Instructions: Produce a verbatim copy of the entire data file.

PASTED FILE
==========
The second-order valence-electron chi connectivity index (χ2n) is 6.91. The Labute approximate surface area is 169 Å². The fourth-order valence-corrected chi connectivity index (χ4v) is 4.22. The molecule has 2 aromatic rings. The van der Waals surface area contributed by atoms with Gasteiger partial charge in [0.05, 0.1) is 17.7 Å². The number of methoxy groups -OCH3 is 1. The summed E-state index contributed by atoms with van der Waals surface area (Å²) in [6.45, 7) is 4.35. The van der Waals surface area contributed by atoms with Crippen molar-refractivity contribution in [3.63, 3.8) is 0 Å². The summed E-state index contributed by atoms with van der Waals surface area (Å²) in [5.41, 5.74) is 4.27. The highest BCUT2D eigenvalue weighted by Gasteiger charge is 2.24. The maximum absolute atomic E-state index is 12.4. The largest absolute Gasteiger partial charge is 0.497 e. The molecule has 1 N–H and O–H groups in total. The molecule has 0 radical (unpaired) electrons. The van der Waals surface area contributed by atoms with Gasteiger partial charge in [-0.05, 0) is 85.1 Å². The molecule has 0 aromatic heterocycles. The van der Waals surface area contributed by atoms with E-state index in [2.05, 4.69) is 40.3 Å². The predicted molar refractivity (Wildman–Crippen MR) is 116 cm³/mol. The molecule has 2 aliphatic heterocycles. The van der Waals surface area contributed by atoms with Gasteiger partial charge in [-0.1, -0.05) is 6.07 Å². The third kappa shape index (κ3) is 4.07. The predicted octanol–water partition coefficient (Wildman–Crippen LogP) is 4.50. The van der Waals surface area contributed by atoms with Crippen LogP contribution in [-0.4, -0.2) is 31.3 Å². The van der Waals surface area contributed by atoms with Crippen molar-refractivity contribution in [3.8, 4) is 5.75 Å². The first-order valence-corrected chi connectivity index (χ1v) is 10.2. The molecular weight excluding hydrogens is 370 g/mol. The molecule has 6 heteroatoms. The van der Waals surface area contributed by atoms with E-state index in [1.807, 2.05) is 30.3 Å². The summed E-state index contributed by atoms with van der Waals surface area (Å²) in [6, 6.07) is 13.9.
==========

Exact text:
The second-order valence-electron chi connectivity index (χ2n) is 6.91. The Labute approximate surface area is 169 Å². The fourth-order valence-corrected chi connectivity index (χ4v) is 4.22. The molecule has 2 aromatic rings. The van der Waals surface area contributed by atoms with Gasteiger partial charge in [0.05, 0.1) is 17.7 Å². The number of methoxy groups -OCH3 is 1. The summed E-state index contributed by atoms with van der Waals surface area (Å²) in [6.45, 7) is 4.35. The van der Waals surface area contributed by atoms with Crippen molar-refractivity contribution in [3.63, 3.8) is 0 Å². The summed E-state index contributed by atoms with van der Waals surface area (Å²) in [5.41, 5.74) is 4.27. The highest BCUT2D eigenvalue weighted by Gasteiger charge is 2.24. The maximum absolute atomic E-state index is 12.4. The largest absolute Gasteiger partial charge is 0.497 e. The molecule has 1 N–H and O–H groups in total. The molecule has 0 radical (unpaired) electrons. The van der Waals surface area contributed by atoms with Gasteiger partial charge in [-0.05, 0) is 85.1 Å². The molecule has 0 aromatic heterocycles. The van der Waals surface area contributed by atoms with E-state index in [2.05, 4.69) is 40.3 Å². The predicted molar refractivity (Wildman–Crippen MR) is 116 cm³/mol. The molecule has 2 aliphatic heterocycles. The van der Waals surface area contributed by atoms with Gasteiger partial charge in [-0.1, -0.05) is 6.07 Å². The third kappa shape index (κ3) is 4.07. The predicted octanol–water partition coefficient (Wildman–Crippen LogP) is 4.50. The van der Waals surface area contributed by atoms with Crippen LogP contribution in [-0.4, -0.2) is 31.3 Å². The van der Waals surface area contributed by atoms with Crippen molar-refractivity contribution in [3.8, 4) is 5.75 Å². The first-order valence-corrected chi connectivity index (χ1v) is 10.2. The molecular weight excluding hydrogens is 370 g/mol. The molecule has 6 heteroatoms. The van der Waals surface area contributed by atoms with E-state index in [1.807, 2.05) is 30.3 Å². The summed E-state index contributed by atoms with van der Waals surface area (Å²) in [6, 6.07) is 13.9.